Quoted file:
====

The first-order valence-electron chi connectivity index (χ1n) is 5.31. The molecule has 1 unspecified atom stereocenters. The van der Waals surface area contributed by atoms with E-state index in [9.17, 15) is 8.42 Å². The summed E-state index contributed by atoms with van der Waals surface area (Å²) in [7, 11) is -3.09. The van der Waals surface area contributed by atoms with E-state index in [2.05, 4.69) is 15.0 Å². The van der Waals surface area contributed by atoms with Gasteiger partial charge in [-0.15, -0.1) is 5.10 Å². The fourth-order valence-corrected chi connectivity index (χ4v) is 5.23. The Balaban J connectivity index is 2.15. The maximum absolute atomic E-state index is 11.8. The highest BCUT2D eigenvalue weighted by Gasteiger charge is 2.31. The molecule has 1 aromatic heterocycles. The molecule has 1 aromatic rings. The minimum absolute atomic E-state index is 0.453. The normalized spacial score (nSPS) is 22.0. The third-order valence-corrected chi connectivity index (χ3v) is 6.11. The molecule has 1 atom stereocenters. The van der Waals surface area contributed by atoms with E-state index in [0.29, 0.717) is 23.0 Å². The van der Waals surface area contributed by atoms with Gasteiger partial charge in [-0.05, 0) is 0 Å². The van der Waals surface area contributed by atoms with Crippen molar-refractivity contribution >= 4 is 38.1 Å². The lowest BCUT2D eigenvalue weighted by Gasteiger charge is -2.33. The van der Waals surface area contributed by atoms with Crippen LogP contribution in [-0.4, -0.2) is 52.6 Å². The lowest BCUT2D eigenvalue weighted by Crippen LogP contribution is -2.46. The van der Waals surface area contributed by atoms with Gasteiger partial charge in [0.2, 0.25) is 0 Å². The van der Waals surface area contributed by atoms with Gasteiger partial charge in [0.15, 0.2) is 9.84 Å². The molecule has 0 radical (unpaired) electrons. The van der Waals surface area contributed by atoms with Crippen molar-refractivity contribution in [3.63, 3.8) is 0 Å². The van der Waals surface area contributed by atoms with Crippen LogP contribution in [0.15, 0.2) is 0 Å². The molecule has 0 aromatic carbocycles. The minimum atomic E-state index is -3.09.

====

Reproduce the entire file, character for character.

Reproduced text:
The first-order valence-electron chi connectivity index (χ1n) is 5.31. The molecule has 1 unspecified atom stereocenters. The van der Waals surface area contributed by atoms with E-state index in [9.17, 15) is 8.42 Å². The summed E-state index contributed by atoms with van der Waals surface area (Å²) in [7, 11) is -3.09. The van der Waals surface area contributed by atoms with E-state index in [2.05, 4.69) is 15.0 Å². The van der Waals surface area contributed by atoms with Gasteiger partial charge in [-0.15, -0.1) is 5.10 Å². The fourth-order valence-corrected chi connectivity index (χ4v) is 5.23. The Balaban J connectivity index is 2.15. The maximum absolute atomic E-state index is 11.8. The highest BCUT2D eigenvalue weighted by Gasteiger charge is 2.31. The molecule has 1 aromatic heterocycles. The molecule has 1 aromatic rings. The minimum absolute atomic E-state index is 0.453. The normalized spacial score (nSPS) is 22.0. The third-order valence-corrected chi connectivity index (χ3v) is 6.11. The molecule has 1 atom stereocenters. The van der Waals surface area contributed by atoms with E-state index in [0.29, 0.717) is 23.0 Å². The van der Waals surface area contributed by atoms with Gasteiger partial charge in [-0.05, 0) is 0 Å². The van der Waals surface area contributed by atoms with Crippen molar-refractivity contribution >= 4 is 38.1 Å². The lowest BCUT2D eigenvalue weighted by Gasteiger charge is -2.33. The van der Waals surface area contributed by atoms with Crippen LogP contribution in [-0.4, -0.2) is 52.6 Å². The lowest BCUT2D eigenvalue weighted by Crippen LogP contribution is -2.46. The van der Waals surface area contributed by atoms with Gasteiger partial charge in [0.2, 0.25) is 0 Å². The van der Waals surface area contributed by atoms with Gasteiger partial charge in [0.15, 0.2) is 9.84 Å². The molecule has 0 radical (unpaired) electrons. The van der Waals surface area contributed by atoms with Crippen molar-refractivity contribution in [3.63, 3.8) is 0 Å². The van der Waals surface area contributed by atoms with Crippen LogP contribution in [0.15, 0.2) is 0 Å². The molecule has 0 aromatic carbocycles. The minimum atomic E-state index is -3.09.